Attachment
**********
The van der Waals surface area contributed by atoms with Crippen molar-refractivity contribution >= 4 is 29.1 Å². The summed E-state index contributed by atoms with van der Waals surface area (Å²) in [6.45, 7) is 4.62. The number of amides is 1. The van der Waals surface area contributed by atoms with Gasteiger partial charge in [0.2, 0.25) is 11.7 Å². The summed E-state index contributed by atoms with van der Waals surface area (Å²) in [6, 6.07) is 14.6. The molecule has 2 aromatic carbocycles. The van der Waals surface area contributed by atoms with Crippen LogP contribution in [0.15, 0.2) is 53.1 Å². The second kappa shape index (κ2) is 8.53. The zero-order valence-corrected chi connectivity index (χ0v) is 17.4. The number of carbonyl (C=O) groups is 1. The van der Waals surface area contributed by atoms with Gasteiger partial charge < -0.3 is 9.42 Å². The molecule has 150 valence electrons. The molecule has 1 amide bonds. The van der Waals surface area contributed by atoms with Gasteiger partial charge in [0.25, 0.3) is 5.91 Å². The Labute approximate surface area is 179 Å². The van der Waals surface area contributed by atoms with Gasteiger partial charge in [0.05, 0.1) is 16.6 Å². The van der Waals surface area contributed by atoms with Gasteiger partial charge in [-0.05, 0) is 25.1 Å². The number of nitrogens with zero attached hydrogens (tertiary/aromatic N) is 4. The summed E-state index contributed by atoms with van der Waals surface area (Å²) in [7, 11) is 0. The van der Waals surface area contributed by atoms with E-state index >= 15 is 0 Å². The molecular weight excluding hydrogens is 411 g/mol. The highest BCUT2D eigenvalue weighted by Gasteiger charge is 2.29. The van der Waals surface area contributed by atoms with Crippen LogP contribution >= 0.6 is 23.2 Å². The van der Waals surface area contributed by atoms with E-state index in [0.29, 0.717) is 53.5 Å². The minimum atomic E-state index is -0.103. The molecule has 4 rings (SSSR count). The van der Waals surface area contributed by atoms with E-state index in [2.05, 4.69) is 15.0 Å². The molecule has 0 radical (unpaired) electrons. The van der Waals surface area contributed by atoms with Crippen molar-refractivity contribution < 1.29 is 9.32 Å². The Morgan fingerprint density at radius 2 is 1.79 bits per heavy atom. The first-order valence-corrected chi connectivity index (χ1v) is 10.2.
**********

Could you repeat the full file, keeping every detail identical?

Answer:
The van der Waals surface area contributed by atoms with Crippen molar-refractivity contribution >= 4 is 29.1 Å². The summed E-state index contributed by atoms with van der Waals surface area (Å²) in [6.45, 7) is 4.62. The number of amides is 1. The van der Waals surface area contributed by atoms with Gasteiger partial charge in [0.2, 0.25) is 11.7 Å². The summed E-state index contributed by atoms with van der Waals surface area (Å²) in [6, 6.07) is 14.6. The molecule has 2 aromatic carbocycles. The van der Waals surface area contributed by atoms with Crippen LogP contribution in [0.15, 0.2) is 53.1 Å². The second kappa shape index (κ2) is 8.53. The zero-order valence-corrected chi connectivity index (χ0v) is 17.4. The number of carbonyl (C=O) groups is 1. The van der Waals surface area contributed by atoms with Gasteiger partial charge < -0.3 is 9.42 Å². The molecule has 150 valence electrons. The molecule has 1 amide bonds. The van der Waals surface area contributed by atoms with Gasteiger partial charge in [0.25, 0.3) is 5.91 Å². The Labute approximate surface area is 179 Å². The van der Waals surface area contributed by atoms with Gasteiger partial charge in [0.05, 0.1) is 16.6 Å². The van der Waals surface area contributed by atoms with Gasteiger partial charge in [-0.05, 0) is 25.1 Å². The number of nitrogens with zero attached hydrogens (tertiary/aromatic N) is 4. The summed E-state index contributed by atoms with van der Waals surface area (Å²) in [7, 11) is 0. The van der Waals surface area contributed by atoms with E-state index >= 15 is 0 Å². The molecular weight excluding hydrogens is 411 g/mol. The highest BCUT2D eigenvalue weighted by Gasteiger charge is 2.29. The van der Waals surface area contributed by atoms with Crippen LogP contribution >= 0.6 is 23.2 Å². The van der Waals surface area contributed by atoms with E-state index in [0.29, 0.717) is 53.5 Å². The minimum atomic E-state index is -0.103. The molecule has 4 rings (SSSR count). The van der Waals surface area contributed by atoms with E-state index in [2.05, 4.69) is 15.0 Å². The molecule has 0 radical (unpaired) electrons. The van der Waals surface area contributed by atoms with Crippen molar-refractivity contribution < 1.29 is 9.32 Å². The Morgan fingerprint density at radius 2 is 1.79 bits per heavy atom. The first-order valence-corrected chi connectivity index (χ1v) is 10.2.